Story at a glance
- There is no cure for HIV, which can lead to AIDS, but the virus can be controlled with medical care.
- A new study finds that the five-year mortality rate for people living with HIV is nearing that of the general population in the United States.
- At the same time, research shows that people living with HIV are at higher risk for suicide.
Since the HIV/AIDS pandemic exploded in the 1970s, no cure has been developed for the 1.2 million Americans living with the human immunodeficiency virus (HIV). But with today’s medical care, their life expectancy could be the same as any other American, according to a new study.
"In the early days of the AIDS pandemic, getting a diagnosis with AIDS was incredibly bad news and the prognosis for survival was really poor, and that's not true today," lead author Jessie Edwards, a research assistant professor at the University of North Carolina at Chapel Hill, told HealthDay. "Someone diagnosed with HIV in this day and age can be linked to care and receive highly effective treatment and feel confident that their survival outlook is actually very good."
Five-year all-cause mortality rates for those entering HIV care dropped "dramatically" between 1999 and 2017, according to the study published in the Annals of Internal Medicine, from a difference of 11.1 percentage points to 2.7 percentage points. And while those living with HIV remained at a "modestly higher risk for death" than the general population, the study did not account for sociodemographic factors separate from HIV infection.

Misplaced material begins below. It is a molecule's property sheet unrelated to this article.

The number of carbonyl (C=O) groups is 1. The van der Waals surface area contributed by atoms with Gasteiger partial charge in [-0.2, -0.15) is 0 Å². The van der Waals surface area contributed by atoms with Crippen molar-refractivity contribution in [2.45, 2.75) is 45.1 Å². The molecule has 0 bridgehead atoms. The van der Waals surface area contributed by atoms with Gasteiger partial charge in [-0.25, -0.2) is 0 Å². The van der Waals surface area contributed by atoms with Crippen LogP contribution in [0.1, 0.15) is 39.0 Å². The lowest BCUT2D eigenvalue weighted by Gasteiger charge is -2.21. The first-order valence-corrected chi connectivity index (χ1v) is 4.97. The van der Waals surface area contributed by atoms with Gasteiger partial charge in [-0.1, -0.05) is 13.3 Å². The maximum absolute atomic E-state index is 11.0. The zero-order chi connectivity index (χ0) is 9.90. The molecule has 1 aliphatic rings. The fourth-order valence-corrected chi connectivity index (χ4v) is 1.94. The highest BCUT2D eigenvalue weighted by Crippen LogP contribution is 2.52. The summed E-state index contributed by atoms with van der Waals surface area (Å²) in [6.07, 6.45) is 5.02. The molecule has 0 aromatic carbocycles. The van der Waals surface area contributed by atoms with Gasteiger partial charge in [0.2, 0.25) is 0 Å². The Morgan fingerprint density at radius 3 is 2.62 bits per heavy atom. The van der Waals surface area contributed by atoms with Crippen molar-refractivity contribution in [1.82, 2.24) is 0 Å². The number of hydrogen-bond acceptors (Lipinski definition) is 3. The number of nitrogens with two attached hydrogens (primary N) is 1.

The findings underscore the vital importance of access to health care, which many in the United States still lack. At the same time, another recent study found that people living with HIV who then acquire AIDS are more likely to have suicidal thoughts — and for every two people living with HIV who have suicidal thoughts, one person will attempt suicide.
"There is an urgent need to prioritize mental health screening and care into all HIV testing and treatment settings," Dr. Paddy Ssentongo, a researcher on the study, said, according to the university. "Suicide risk should be assessed in all HIV patients, especially in those who are newly-diagnosed and those with advanced disease."
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